Grief and rage over betrayed sacrifices are normal. As we watch America’s enemies mocking the debacle in Afghanistan, promulgated by the latest example of failed political leadership, what is the best response for the warfighters who gave so much to try and make the world a better, safer place? I suggest that “Living well is the best revenge” sums it up. Your enemies at home and abroad like nothing better than to watch you suffer. Defying them by thriving and living to fight another day will be your ultimate victory. Thriving and fighting will be different for everyone. Some Veterans are becoming politicians, pundits, and political activists, fighting to hold failed leadership accountable. Others use their warrior skills as they serve in public safety and volunteer work. Simply living the good life and enjoying friends, family, and peace is a richly earned reward that your enemies will resent.
However, you do it, take the devotion, loyalty, and love you learned in the crucible of battle and use it to make your life, our lives, better. Remember that the vast majority of your fellow citizens appreciate and honor your efforts and sacrifices, regardless of the failed follies of politicians. Our hearts break when we hear of Veteran suicides and other tragic outcomes. Reach out to friends and family. Veterans’ organizations are on standby waiting for you. Through them you can help yourself and serve others. We need you still. Help us win the battle at home.
ABOUT THE AUTHOR
Dr. Alexis Artwohl has been a behavioral science consultant to law enforcement for thirty years. Now retired from clinical practice, she provided traumatic incident debriefings to many police officers and their families during her years as a clinical and police psychologist. Her training for the law enforcement and the concealed carry communities is based on research and the hard-won street wisdom that hundreds of officers have shared with her. Her bookDeadlyForceEncounters, SecondEdition, written with co-author Loren Christensen, is available on amazon.com. Dr. Artwohl is a military brat whose father was a WWII fighter pilot, and she is married to a veteran. She provided treatment to combat veterans during her internship at a VA hospital and her private practice. She thanks all of America’sWarriors for their service.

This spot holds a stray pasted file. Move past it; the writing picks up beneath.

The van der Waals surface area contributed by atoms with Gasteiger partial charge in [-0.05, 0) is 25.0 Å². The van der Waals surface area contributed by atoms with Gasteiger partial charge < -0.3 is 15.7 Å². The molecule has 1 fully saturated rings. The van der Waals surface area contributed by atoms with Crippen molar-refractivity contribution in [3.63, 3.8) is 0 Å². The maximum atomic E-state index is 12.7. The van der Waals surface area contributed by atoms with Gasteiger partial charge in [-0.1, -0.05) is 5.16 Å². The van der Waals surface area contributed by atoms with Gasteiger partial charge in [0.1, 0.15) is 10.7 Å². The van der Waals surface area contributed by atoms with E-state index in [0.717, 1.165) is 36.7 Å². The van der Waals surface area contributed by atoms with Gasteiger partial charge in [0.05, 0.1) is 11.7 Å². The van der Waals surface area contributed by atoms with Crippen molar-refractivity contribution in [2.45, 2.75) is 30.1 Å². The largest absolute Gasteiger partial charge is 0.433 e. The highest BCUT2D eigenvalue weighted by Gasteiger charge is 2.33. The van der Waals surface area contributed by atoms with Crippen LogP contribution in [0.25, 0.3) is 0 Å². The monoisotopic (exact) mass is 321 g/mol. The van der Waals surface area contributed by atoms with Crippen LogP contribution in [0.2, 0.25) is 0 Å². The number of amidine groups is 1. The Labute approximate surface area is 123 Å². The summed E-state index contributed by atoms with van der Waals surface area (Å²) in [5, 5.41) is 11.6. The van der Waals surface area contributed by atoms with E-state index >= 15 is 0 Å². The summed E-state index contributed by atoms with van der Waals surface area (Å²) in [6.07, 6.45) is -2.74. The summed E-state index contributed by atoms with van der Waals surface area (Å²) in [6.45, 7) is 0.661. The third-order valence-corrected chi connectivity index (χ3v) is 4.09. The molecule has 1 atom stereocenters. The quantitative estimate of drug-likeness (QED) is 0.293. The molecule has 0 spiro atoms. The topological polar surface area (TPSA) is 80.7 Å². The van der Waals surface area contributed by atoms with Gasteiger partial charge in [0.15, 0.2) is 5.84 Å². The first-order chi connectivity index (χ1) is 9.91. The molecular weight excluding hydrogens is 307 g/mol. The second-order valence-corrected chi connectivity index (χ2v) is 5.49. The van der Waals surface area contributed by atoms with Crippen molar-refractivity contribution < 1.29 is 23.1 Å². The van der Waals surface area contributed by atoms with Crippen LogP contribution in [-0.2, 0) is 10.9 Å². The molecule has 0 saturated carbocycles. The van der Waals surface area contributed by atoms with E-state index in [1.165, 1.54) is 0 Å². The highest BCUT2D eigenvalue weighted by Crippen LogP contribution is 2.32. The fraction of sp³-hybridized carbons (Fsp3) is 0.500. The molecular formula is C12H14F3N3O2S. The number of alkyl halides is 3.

Combat Stress Magazine
Combat Stress magazine is written with our military Service Members, Veterans, first responders, and their families in mind. We want all of our members and guests to find contentment in their lives by learning about stress management and finding what works best for each of them. Stress is unavoidable and comes in many shapes and sizes. It can even be considered a part of who we are. Being in a state of peaceful happiness may seem like a lofty goal but harnessing your stress in a positive way makes it obtainable. Serving in the military or being a police officer, firefighter or paramedic brings unique challenges and some extraordinarily bad days. The American Institute of Stress is dedicated to helping you, our Heroes and their families, cope with and heal your mind and body from the stress associated with your careers and sacrifices.